I still feel loss, I still grieve, and I still wake up clutching my stomach with silent screams. I have been through grief and loss counseling and I have sought out emotional release. And even though my child is dead, I remember that he still breathes in my soul and lives in Heaven. Somewhere, Dequarius Ke’Shawn Marques Bond is free. He is my angel, always watching over his family and me.

Having been a victim of violence and one that resulted in death, I pledge to walk out of these fences and take my place in “Stopping the Cycle of Violence.” I will find somewhere that I can volunteer, speaking to, and maybe even counseling, youth at risk, gang bangers in juvenile halls, or kids in group homes. I will enlighten them on recognizing the needless violence behind the “dope game” and the “street life.” They are too someone’s child, once innocent in the womb. The fact remains that we are guaranteed only one thing after life is created, that is death, so let it be timely and arrive only after much living. Don’t let it happen from needless violence done to someone you love, or to yourself.

So please, take a stand with me against violence by helping to promote peace and understanding.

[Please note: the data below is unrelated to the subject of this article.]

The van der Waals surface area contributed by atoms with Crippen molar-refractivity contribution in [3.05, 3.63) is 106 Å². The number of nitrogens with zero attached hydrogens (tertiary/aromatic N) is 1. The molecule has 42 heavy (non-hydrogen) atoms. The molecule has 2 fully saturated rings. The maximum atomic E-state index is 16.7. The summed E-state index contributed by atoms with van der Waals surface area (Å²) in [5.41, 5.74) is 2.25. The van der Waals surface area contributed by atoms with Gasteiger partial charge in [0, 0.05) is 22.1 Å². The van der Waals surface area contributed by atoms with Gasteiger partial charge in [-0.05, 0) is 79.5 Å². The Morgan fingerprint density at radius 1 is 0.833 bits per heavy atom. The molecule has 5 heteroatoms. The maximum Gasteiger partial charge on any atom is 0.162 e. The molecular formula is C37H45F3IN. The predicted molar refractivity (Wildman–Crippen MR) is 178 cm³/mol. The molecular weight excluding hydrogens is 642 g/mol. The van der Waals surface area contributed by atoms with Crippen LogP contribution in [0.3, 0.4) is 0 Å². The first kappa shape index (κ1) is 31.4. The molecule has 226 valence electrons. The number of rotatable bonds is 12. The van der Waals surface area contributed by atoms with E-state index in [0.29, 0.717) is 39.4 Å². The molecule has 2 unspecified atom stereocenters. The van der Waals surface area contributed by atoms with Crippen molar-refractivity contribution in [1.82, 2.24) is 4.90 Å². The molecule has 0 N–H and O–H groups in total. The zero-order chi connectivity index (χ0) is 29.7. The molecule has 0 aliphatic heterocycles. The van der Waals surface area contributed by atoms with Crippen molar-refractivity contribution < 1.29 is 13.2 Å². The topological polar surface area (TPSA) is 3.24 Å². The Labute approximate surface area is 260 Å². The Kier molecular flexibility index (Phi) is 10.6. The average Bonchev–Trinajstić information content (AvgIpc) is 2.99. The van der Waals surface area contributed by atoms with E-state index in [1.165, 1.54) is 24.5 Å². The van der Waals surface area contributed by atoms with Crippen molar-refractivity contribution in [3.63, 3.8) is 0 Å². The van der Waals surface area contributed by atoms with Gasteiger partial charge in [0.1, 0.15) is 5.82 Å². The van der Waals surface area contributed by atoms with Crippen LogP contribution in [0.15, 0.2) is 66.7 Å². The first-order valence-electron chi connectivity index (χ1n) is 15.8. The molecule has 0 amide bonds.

My Beautiful Child

by Laura Martinez

I can’t be there

Because of choices I made

I knew they would hurt you

But couldn’t stop

Because of my addiction

The only thing I can ask you

Is to please learn from my mistakes

Make the right choices

And surround yourself

With caring, positive people

I’m not made at you

I’m mad at myself

I will always love you

My beautiful child

I Have to Love Myself

by April Murphy

Hope was gone

Only faith was left

For the love I needed

Was lost doing meth

Now I’ve had four years in prison

To contemplate life

And have learned

That love I want

Won’t come without a fight

Now I know

The love I need

Has to start with me

I have to love myself